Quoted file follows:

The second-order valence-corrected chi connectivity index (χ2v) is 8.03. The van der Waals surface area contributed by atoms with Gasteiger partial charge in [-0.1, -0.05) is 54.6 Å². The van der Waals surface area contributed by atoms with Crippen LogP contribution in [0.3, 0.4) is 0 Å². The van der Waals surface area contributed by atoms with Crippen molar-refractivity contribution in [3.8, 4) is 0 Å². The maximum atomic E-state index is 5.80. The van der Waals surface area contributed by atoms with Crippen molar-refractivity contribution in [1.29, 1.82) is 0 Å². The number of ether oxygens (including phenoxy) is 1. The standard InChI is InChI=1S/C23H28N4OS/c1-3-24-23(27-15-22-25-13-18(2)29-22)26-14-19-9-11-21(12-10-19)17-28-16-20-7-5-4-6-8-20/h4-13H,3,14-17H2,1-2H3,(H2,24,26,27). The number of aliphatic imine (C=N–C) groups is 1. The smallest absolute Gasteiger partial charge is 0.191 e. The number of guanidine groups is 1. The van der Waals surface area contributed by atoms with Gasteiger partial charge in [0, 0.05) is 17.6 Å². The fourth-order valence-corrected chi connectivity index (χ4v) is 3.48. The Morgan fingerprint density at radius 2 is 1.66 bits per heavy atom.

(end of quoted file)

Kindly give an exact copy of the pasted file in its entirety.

The second-order valence-corrected chi connectivity index (χ2v) is 8.03. The van der Waals surface area contributed by atoms with Gasteiger partial charge in [-0.1, -0.05) is 54.6 Å². The van der Waals surface area contributed by atoms with Crippen LogP contribution in [0.3, 0.4) is 0 Å². The van der Waals surface area contributed by atoms with Crippen molar-refractivity contribution in [3.8, 4) is 0 Å². The maximum atomic E-state index is 5.80. The van der Waals surface area contributed by atoms with Crippen molar-refractivity contribution in [1.29, 1.82) is 0 Å². The number of ether oxygens (including phenoxy) is 1. The standard InChI is InChI=1S/C23H28N4OS/c1-3-24-23(27-15-22-25-13-18(2)29-22)26-14-19-9-11-21(12-10-19)17-28-16-20-7-5-4-6-8-20/h4-13H,3,14-17H2,1-2H3,(H2,24,26,27). The number of aliphatic imine (C=N–C) groups is 1. The smallest absolute Gasteiger partial charge is 0.191 e. The number of guanidine groups is 1. The van der Waals surface area contributed by atoms with Gasteiger partial charge in [0, 0.05) is 17.6 Å². The fourth-order valence-corrected chi connectivity index (χ4v) is 3.48. The Morgan fingerprint density at radius 2 is 1.66 bits per heavy atom.